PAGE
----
|Event Start Date||October 14, 2018, 12:00 pm|
|Event End Date||October 17, 2018, 8:00 pm|
|Location||Nombolo Mdhluli Conference Centre, Kruger National Park, South Africa|
Furnace Tapping 2nd Announcement 13112017.pdf
Sponsorship Opportunities Furnace Tapping 2018 13112017.pdf
Furnace Tapping 2014 was a first of its kind event. It focused on the challenges associated with the tapping of furnaces and on finding ways to address these challenges. South Africa, which produced 18 commodities at more than 75 sites applying smelter technology, was an ideal breeding ground for such an event. People gathered to share creative solutions to a problem shared by many, for which no miracle one-size-fits-all solution exists.
The SAIMM takes pride in announcing a follow-up conference, Furnace Tapping 2018, will be hosted in South Africa in October 2018. The high standard of technical papers compiled in the peer-reviewed proceedings of Furnace Tapping 2014 will be maintained.
The SAIMM envisage for Furnace Tapping 2018 further documentation of tapping practices by existing operators, more reviews of current operations, and descriptive case studies in which technologies available for tap-hole design, monitoring, closure, and maintenance were applied. Of special interest is, feedback on research conducted in the field.
Companies wishing to sponsor or exhibit should contact
Tel: (011) 834-1273/7
Fax: (011) 833-8156 or (011) 838-5923
To provide an international forum for transfer of new knowledge on the design, maintenance, and operating practices surrounding the tapping of pyrometallurgical smelters, and to discuss methods and results of research in the field.
For Furnace Tapping 2018, we would like to highlight the importance of safety during tapping and to that extent one of the keynote speakers, Dr Mark Kennedy, will talk about alternative cooling technologies in furnace tap-hole designs. As the importance of tap-hole life-cycle management was highlighted during Furnace Tapping 2014, Kobus Sutherland, in his keynote address will discuss how the tap-hole life-cycle is managed at the five submerged arc furnaces (SAFs) producing silicomanganese at Transalloys. With his background in operation of SAFs for ferrochrome production and his current research interest in Söderberg electrodes, Prof Paul Beukes will discuss the influence furnace tapping has on the management of Söderberg electrodes. Lastly, Prof Chris Pistorius will look at the downstream effect of tapping practices on product quality when he discuss the effect of slag carry-over on the production of clean steel.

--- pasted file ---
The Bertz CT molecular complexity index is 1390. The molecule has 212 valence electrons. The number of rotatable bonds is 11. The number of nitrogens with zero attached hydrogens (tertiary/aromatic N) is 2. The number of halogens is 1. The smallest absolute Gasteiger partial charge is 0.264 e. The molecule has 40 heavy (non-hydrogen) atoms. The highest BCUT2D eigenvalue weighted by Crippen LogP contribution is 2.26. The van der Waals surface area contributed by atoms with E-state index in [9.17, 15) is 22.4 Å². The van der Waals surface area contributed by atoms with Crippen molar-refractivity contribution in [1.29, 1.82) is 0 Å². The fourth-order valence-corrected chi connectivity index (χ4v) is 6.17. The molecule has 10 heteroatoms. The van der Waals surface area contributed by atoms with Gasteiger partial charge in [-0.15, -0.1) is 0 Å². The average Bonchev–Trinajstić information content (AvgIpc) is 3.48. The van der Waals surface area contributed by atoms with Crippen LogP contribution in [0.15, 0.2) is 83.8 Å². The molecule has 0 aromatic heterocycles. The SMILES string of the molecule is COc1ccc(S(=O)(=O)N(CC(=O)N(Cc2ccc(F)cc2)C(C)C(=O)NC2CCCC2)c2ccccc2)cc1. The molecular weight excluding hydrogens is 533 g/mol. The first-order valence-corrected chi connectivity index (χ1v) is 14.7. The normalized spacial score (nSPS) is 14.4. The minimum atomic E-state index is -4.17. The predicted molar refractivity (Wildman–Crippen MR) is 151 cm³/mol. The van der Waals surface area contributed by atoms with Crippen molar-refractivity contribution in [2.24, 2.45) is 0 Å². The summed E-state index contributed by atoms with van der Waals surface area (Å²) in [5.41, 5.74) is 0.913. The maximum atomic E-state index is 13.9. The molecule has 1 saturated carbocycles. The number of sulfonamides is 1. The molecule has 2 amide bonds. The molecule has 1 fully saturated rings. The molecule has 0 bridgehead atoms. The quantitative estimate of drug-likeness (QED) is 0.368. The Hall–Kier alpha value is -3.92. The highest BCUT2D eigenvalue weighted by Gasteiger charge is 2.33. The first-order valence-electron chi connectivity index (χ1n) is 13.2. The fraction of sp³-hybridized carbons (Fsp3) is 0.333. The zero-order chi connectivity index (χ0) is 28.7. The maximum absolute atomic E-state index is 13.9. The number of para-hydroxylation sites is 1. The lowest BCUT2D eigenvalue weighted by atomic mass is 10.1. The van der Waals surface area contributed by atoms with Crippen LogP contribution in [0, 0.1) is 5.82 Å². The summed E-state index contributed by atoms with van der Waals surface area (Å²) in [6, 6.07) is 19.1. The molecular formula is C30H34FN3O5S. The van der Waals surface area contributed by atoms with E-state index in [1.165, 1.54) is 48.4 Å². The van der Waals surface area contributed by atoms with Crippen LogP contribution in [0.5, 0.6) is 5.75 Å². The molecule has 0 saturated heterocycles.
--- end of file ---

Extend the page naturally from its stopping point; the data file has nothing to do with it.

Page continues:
Prof. P.C. Pistorius
Prof. J.P Beukes
Dr. M.W. Kennedy
Topics could include the following, all focused on the tapping of furnaces:
The conference is aimed at delegates from the pyrometallurgical industry operating smelters or those who support them, and includes:
Did you know?
The surface area of Kruger National Park is 7,580 miles²
Kruger is in a summer rainfall area. Such precipitation is usually convectional and can result in heavy downpours.
The summer months (October to April) are hot and often balmy. Winters are warm and mild, although visitors going on night-drives will require warm clothing.
As of late September 2017 we have noticed an increase in the amount of Malaria diagnoses in Kruger National Park. We therefore advise all travellers to cover themselves by taking chemoprophylaxis whilst visiting the Park. Your family physician will be able to advise you on the most suitable medication.
The risk of contracting malaria is often a concern when visiting the Kruger National Park. The Kruger is one of the two South African National Parks that are situated in malaria risk areas. The other park is Mapungubwe National Park. It is important to note that the risk of malaria in both of these parks is usually low, even in the summer months.
Malaria is mosquito borne disease transmitted exclusively through the bite of the female Anopheles mosquito. The highest risk period is between November and April - the end of the summer rainy season. Following the bite of an infected mosquito, an individual may remain asymptomatic for 12 – 35 days, depending on the species of malaria. This is known as the incubation period.
Malaria should be suspected in patients with any unexplained fever after visiting an area where malaria is endemic. The symptoms of malaria include:
When malaria becomes severe, it can cause symptoms such as: